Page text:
The fault shadow problem is what explorationists call the zone of unreliable seismic imaging in the footwalls of faults. Although it can occur in all types of faults, the term is usually applied to extensional faults. These problems are common-place, and yet much current exploration still relies on images in which they remain. In this article I present an example of the fault shadow problem from the Wilcox trend (Eocene-Paleocene) of south Texas. The stratigraphic-velocity alternations in this area cause a distinctive suite of problems in conventional time imaging. Explorationists can cite numerous examples of wells drilled on time highs, but which are significandy off structure in depth. Moreover, imaging often degrades precipitously at levels below the Middle Wilcox even when wells indicate an uncomplicated structure. I'll begin by demonstrating, through schematic and synthetic examples, the nature of these problems and their elimination through prestack depth imaging. A real data example will then show identical effects.
Depth imaging is most commonly applied to imaging of complex structures, mainly subsalt and thrust belt. A principle theme of this article is that depth imaging can impact exploration in every structural play, including subtle ones like fault shadow areas, because contemporary structural play exploration tends to operate along the frontier where time imaging is no longer effective.
The fault shadow problems in the Wilcox trend are related to the stratigraphic-interval velocity relationships of the section. These are illustrated in Figure 1, check shot survey data from a well along a line which is presented later. From a velocity standpoint the section can be characterized by four units. Ranging from shallowest to deepest these are: the Weches Shale at 7,000-9,000 ft/s, the Queen City Sandstone at 12.000 ft/s, the Reklaw Shale at 9000 ft/s, and the Wilcox Sandstone at 10,500 ft/s. So the stratigraphic sequence can be summarized as: low-velocity shale, high-velocity sandstone, low velocity shale. high-velocity sandstone.
Synthetic seismic data were used to identify the fault shadow problems, understand their origin, and examine the ability of imaging strategies to remove them. Figure 2, the model from which the synthetic data were collected, includes four units with the same alternations shown in Figure 1. Unit thicknesses and velocities are typical for this area. Each unit is precisely horizontal and broken by a single extensional fault. In addition, there is a flat basement horizon which is unbroken by the fault.
Figures & Tables
Model-Based Depth Imaging
In this chapter the benefits of depth imaging are reviewed. The distinction between depth conversion through depth imaging and map-based depth conversion is made. The four principle geophysical advantages are defined. Traditional barriers to depth imaging are described.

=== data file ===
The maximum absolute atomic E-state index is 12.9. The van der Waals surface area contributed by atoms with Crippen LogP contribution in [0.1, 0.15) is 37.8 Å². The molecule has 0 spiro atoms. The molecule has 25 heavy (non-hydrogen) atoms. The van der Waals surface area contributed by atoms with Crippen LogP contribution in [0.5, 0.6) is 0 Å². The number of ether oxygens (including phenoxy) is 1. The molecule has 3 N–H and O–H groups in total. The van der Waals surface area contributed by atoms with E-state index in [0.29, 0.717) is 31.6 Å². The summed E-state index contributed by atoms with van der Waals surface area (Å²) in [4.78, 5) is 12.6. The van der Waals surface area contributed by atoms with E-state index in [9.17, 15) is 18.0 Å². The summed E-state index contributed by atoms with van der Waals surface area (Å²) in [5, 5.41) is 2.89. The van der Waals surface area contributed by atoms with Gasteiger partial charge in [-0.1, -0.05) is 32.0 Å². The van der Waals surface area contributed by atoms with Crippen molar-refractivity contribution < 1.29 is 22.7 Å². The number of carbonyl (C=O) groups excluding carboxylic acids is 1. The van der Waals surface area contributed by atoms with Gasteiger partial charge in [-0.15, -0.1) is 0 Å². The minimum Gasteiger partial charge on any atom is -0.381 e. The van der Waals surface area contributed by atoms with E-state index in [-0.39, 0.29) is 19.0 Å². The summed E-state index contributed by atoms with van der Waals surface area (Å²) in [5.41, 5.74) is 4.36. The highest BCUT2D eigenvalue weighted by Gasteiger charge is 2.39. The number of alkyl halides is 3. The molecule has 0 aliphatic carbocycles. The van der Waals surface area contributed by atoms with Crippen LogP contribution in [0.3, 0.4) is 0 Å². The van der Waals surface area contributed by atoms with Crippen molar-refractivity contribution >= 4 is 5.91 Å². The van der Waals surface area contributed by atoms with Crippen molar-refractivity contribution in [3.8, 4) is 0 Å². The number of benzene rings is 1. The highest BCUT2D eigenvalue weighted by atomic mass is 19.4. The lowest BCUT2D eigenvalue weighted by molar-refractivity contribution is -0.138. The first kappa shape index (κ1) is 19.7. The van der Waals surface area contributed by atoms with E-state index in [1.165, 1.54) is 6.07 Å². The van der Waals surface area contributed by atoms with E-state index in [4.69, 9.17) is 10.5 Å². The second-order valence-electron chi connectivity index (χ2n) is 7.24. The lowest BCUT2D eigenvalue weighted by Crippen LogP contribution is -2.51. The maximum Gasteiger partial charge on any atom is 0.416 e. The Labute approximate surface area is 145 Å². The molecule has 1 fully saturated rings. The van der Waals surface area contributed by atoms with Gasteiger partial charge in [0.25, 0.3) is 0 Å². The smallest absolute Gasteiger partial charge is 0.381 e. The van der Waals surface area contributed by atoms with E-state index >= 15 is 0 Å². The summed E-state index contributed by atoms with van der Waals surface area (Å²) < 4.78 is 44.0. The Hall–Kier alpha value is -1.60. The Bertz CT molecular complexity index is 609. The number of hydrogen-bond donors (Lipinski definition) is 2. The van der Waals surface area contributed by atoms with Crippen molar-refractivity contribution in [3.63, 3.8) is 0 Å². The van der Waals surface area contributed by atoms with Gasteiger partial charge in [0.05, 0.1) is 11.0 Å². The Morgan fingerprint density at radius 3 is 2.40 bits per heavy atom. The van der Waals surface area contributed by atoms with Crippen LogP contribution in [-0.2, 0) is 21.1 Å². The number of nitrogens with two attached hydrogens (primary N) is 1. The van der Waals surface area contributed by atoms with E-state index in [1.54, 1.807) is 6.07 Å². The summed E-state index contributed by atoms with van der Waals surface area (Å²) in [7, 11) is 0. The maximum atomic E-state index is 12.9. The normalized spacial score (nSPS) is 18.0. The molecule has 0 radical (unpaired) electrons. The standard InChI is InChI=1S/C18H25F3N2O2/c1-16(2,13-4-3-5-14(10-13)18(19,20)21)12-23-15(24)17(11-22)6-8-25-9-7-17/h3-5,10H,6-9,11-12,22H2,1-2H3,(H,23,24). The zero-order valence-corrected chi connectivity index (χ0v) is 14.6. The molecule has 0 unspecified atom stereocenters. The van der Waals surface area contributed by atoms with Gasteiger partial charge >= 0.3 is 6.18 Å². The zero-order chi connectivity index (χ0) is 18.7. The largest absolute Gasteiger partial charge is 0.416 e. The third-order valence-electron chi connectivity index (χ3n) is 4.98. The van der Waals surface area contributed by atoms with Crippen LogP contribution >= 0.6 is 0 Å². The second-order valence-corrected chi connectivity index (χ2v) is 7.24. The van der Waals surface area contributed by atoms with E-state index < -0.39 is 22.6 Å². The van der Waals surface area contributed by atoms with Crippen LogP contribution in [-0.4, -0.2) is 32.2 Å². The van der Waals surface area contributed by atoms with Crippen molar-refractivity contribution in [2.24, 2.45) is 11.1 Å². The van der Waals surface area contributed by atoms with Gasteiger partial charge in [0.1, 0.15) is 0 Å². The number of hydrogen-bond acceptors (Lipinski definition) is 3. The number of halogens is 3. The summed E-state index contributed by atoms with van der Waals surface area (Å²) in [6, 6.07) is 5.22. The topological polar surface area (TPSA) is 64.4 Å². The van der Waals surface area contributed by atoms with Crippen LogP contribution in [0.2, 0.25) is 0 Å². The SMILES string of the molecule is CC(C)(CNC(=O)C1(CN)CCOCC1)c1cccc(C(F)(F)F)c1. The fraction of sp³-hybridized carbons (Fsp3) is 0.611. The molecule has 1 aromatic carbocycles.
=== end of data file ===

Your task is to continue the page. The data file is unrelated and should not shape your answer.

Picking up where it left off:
Figure 1.1 is a flow chart which makes the distinction between traditional map-based depth conversion and image-based depth conversion. Both procedures begin with CMP gathers and end with depth maps. Map-based depth conversion relies on time imaging to define the structural framework. Velocity variation is expressed in the form of layer interval velocity maps, and time-depth conversion is performed through grid operations. In contrast, image-based depth conversion utilizes depth imaging to define the structural framework. The depth conversion is part of the imaging process and velocity information is obtained in the imaging process itself.
The key difference between the techniques is first, in image-based depth conversion, the structural interpretation is made utilizing the superior imaging capability of depth imaging, and second, that depth imaging is, in itself, a strong velocity estimation tool.
Before reviewing the geophysical basis for the expectation that depth images will be superior it is worth examining some data examples that show, from a geologic standpoint, the additional structural information gained. Figures 1.2 to 1:12 are time and depth image comparisons from a variety of structural settings.
Salt examples - Figure 1.2 is from a salt sill in the deepwater Gulf of Mexico. The time image shows a complex arrangement of reflectors in the subsalt section. In the depth image the subsalt section is shown to be planar and relatively unbroken (there remains a single shadow zone below the nose of the sill) with a slight dip away from the salt sill. The base of salt reflections show alternations of steep and moderate dip perhaps related to changes in sedimentation rate versus speed of salt sill advancement. The development of this depth image is reviewed in the case history by Egozi in this volume.
Figure 1.3 depicts a salt diapir from the transition zone of the Gulf Coast. Exploration in this area often relies on an accurate estimate of the position of the salt sediment interface. Where the diapir flank becomes steep the time image shows little information. The depth image renders the interface continuously; where it is vertical and even where it is overhung.
Figure 1.4 depicts a salt-cored anticline in the Southern North Sea. The high amplitude reflection near the base of the time image is a salt weld along which the upper Permian salt has been evacuated.